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The City of Burnaby's legal counsel, Gregory McDade, burned the National Energy Board panel in a fiery presentation at the public hearings on Kinder Morgan's controversial Trans Mountain pipeline expansion on Wednesday.
“It has become obvious that this board is not capable of representing the public interest,” he scolded, speaking to NEB panelists David Hamilton, Alison Scott, and Philip Davies.
“It indeed appears that you’re here sometimes to represent the interests of an American oil company.”
The Trans Mountain pipeline expansion is a proposal by Texas oil-giant Kinder Morgan to add roughly 980 kilometres of brand new pipeline to an existing system, tripling its carrying capacity from 300,000 barrels per day of crude oil and refined petroleum to 890,000 barrels per day. The current pipeline runs from the oil sands in Alberta to refineries and marketing terminals in Vancouver and Washington.
If approved, it would more than double the number of tanks at the company’s tank farm in Burnaby, exposing thousands of residents to the risks of a major toxic fire. It would also run straight through six or seven municipalities in Vancouver’s Lower Mainland, disrupting operations and generating extra infrastructure and utility costs.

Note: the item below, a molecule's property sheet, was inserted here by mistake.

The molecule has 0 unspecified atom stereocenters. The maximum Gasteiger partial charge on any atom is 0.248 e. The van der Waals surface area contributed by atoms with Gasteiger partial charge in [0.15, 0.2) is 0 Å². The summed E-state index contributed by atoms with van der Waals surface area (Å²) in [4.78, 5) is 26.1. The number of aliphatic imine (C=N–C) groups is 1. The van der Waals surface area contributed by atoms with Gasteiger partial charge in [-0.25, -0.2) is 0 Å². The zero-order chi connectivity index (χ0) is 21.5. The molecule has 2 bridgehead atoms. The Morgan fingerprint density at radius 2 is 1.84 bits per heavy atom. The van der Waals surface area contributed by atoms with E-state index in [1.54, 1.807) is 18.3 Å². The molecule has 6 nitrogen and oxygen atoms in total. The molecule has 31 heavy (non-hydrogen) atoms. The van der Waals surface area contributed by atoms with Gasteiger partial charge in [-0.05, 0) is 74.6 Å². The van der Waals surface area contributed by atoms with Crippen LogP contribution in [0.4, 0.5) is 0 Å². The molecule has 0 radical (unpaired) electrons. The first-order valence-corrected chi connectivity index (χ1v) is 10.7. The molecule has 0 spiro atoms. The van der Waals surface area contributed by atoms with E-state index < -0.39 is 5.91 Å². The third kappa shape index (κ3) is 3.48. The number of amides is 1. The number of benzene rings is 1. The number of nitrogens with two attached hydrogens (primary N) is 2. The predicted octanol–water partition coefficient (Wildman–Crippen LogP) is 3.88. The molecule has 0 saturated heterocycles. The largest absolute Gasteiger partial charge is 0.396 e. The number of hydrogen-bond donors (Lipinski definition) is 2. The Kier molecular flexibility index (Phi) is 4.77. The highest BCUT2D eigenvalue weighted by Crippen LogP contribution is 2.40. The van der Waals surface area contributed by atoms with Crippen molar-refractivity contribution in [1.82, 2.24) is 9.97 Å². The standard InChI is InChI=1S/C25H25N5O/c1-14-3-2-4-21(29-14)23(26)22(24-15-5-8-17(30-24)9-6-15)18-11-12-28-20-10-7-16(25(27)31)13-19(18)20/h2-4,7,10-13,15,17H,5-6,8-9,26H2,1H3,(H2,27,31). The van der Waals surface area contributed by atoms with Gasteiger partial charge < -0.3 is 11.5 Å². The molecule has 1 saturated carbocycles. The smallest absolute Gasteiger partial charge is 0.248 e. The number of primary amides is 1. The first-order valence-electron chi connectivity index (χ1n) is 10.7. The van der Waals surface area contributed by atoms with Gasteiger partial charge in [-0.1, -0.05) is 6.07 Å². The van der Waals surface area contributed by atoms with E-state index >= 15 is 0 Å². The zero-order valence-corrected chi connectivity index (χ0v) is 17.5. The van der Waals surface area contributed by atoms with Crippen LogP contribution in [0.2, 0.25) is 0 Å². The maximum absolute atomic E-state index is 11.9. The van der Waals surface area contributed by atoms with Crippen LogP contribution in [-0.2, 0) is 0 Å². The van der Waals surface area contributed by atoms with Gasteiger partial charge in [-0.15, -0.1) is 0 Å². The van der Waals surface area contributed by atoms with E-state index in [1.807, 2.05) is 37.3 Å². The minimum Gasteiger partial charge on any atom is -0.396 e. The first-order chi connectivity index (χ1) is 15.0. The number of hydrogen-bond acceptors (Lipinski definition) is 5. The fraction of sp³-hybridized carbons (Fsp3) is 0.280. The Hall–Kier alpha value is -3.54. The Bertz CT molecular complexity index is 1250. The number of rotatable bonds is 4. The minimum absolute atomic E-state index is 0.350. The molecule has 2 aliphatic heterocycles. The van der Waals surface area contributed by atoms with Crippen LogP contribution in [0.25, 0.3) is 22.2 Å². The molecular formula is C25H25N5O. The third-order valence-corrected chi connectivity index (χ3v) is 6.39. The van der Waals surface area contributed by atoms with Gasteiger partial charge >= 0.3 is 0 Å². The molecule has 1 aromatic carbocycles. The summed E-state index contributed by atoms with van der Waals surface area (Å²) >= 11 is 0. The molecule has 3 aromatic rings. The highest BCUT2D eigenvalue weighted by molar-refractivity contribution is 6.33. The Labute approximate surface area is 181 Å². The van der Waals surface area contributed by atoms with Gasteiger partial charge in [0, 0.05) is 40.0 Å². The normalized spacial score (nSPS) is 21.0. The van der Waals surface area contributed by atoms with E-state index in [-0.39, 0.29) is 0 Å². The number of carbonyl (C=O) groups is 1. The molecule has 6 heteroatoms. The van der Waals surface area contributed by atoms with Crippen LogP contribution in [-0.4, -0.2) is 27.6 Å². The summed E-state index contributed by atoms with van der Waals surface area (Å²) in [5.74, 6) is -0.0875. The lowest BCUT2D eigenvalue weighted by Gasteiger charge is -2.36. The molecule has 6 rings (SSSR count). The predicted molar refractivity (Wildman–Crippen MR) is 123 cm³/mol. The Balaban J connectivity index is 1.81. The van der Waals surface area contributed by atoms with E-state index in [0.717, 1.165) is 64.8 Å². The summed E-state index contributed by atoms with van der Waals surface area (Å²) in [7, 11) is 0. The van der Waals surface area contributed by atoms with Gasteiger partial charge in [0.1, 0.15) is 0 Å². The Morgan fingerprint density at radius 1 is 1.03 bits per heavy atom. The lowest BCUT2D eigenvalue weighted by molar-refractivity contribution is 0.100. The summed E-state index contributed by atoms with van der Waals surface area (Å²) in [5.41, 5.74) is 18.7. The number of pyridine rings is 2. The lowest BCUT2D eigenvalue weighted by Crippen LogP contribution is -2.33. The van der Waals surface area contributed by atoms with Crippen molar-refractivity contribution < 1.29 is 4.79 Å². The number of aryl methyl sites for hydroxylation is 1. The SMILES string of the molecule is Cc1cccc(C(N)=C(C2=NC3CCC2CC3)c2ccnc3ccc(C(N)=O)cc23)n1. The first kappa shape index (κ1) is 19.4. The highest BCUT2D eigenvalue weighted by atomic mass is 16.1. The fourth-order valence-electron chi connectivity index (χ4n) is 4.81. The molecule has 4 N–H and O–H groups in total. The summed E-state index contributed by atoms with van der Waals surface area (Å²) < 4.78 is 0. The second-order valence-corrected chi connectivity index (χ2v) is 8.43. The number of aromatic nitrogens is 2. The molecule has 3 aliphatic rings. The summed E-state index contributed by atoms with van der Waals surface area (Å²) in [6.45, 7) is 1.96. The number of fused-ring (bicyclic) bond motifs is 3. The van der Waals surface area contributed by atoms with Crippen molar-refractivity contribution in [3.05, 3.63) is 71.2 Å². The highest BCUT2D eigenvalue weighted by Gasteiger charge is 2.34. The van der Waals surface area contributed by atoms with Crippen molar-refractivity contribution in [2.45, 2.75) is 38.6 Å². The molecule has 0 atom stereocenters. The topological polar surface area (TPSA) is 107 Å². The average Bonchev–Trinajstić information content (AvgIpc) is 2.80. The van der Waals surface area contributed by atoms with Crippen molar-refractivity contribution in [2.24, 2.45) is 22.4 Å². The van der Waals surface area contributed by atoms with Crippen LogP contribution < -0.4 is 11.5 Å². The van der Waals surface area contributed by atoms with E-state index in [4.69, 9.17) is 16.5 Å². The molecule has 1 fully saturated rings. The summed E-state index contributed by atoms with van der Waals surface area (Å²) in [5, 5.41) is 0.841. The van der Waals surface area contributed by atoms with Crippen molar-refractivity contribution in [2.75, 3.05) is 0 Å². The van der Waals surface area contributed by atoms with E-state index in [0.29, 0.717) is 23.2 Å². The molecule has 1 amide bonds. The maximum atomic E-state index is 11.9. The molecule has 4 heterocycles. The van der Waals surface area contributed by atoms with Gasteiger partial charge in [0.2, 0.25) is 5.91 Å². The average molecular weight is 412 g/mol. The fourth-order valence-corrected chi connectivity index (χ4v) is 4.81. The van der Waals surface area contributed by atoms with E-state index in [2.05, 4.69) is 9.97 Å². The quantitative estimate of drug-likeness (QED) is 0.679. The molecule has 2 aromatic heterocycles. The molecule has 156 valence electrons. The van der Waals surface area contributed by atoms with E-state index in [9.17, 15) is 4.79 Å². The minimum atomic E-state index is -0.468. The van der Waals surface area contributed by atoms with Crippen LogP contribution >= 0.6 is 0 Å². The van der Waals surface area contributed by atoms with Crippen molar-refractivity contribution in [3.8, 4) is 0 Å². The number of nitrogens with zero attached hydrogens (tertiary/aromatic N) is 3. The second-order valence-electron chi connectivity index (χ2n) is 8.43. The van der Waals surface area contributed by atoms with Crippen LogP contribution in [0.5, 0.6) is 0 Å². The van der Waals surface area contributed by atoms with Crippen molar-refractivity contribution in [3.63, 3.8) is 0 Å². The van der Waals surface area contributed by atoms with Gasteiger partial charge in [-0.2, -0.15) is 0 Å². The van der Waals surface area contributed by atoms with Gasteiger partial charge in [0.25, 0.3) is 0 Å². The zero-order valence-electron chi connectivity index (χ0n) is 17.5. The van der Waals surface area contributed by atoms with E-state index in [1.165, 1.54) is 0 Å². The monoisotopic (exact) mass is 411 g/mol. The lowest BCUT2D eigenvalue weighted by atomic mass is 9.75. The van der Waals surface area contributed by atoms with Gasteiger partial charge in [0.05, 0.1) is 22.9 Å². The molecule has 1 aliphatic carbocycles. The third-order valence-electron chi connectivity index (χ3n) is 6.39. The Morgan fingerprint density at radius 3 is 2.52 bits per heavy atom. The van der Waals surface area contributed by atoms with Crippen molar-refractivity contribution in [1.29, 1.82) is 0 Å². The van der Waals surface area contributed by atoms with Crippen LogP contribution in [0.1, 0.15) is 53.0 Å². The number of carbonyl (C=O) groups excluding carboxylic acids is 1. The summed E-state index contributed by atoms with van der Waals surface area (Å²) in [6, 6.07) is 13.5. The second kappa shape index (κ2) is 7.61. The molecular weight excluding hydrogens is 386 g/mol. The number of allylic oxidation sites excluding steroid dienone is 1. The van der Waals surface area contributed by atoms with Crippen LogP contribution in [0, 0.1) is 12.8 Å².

McDade, who practically berated the NEB panelists for 40 minutes, called the project “rapacious,” and the NEB regulatory system a “sham” and “broken.”
“This panel never considered routing options at all, and you have consistently sided with Trans Mountain on almost every issue of substance,” he said. “This is the first serious NEB hearing about a major project ever to have denied cross examination.”
Not a matter of public interest
He also mocked the NEB’s concept of a “public hearing,” which contains no members of the public save media and interveners.
“How would you know what the public in British Columbia is thinking?” he demanded. “You have designed a process where two years in, you have never had a single meeting where the public could attend. Unprecedented. Ridiculous.”
He called the NEB to have the “courage” to reject Kinder Morgan’s proposal, a final statement met with applause from other interveners in the hearing room.
The City of Burnaby, led by Mayor Derek Corrigan, has done everything in its power to stop Kinder Morgan’s Trans Mountain pipeline expansion from ploughing through its communities.
In 2014, over 100 citizens were arrested protesting the proposal on Burnaby Mountain, and in 2015, its mayor asked the federal government to cancel the National Energy Board (NEB) hearings, citing extraordinary matters of conflict of interest.
In November, it lost a court battle against Trans Mountain to put the project to rest for good, and earlier this month, begged once more to the have the NEB hearings, which are currently underway, suspended pending further community consultation.